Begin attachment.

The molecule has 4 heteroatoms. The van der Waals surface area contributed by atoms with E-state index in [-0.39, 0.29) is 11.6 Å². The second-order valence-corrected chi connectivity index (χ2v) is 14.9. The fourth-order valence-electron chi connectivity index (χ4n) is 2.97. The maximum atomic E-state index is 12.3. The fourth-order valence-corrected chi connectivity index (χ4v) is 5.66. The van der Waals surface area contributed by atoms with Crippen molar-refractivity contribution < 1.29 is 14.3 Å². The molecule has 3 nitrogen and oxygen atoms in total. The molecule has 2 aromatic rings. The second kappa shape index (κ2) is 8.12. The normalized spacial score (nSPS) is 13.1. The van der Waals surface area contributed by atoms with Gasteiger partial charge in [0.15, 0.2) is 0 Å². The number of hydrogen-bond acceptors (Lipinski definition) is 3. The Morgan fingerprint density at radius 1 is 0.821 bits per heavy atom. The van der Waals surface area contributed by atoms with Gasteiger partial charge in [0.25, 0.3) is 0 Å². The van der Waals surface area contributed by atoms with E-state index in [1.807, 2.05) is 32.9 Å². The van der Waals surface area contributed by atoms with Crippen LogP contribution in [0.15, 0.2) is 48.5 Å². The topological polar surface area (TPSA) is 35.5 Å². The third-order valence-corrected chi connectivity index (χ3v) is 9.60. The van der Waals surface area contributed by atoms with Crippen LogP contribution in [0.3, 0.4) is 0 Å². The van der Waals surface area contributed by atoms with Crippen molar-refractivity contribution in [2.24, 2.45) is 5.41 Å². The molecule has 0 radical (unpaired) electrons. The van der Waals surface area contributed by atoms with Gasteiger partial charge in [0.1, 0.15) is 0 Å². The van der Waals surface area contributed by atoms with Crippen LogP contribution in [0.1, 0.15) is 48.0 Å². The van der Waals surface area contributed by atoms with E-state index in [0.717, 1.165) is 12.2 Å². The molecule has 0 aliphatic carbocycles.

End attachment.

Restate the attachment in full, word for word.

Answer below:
The molecule has 4 heteroatoms. The van der Waals surface area contributed by atoms with E-state index in [-0.39, 0.29) is 11.6 Å². The second-order valence-corrected chi connectivity index (χ2v) is 14.9. The fourth-order valence-electron chi connectivity index (χ4n) is 2.97. The maximum atomic E-state index is 12.3. The fourth-order valence-corrected chi connectivity index (χ4v) is 5.66. The van der Waals surface area contributed by atoms with Crippen molar-refractivity contribution < 1.29 is 14.3 Å². The molecule has 3 nitrogen and oxygen atoms in total. The molecule has 2 aromatic rings. The second kappa shape index (κ2) is 8.12. The normalized spacial score (nSPS) is 13.1. The van der Waals surface area contributed by atoms with Gasteiger partial charge in [0.15, 0.2) is 0 Å². The number of hydrogen-bond acceptors (Lipinski definition) is 3. The Morgan fingerprint density at radius 1 is 0.821 bits per heavy atom. The van der Waals surface area contributed by atoms with Gasteiger partial charge in [0.25, 0.3) is 0 Å². The van der Waals surface area contributed by atoms with E-state index in [1.807, 2.05) is 32.9 Å². The van der Waals surface area contributed by atoms with Crippen LogP contribution in [0.15, 0.2) is 48.5 Å². The topological polar surface area (TPSA) is 35.5 Å². The third-order valence-corrected chi connectivity index (χ3v) is 9.60. The van der Waals surface area contributed by atoms with Crippen LogP contribution in [0.3, 0.4) is 0 Å². The van der Waals surface area contributed by atoms with Crippen molar-refractivity contribution in [2.24, 2.45) is 5.41 Å². The molecule has 0 radical (unpaired) electrons. The van der Waals surface area contributed by atoms with Gasteiger partial charge in [0.1, 0.15) is 0 Å². The van der Waals surface area contributed by atoms with Crippen LogP contribution in [0.1, 0.15) is 48.0 Å². The van der Waals surface area contributed by atoms with E-state index in [0.717, 1.165) is 12.2 Å². The molecule has 0 aliphatic carbocycles.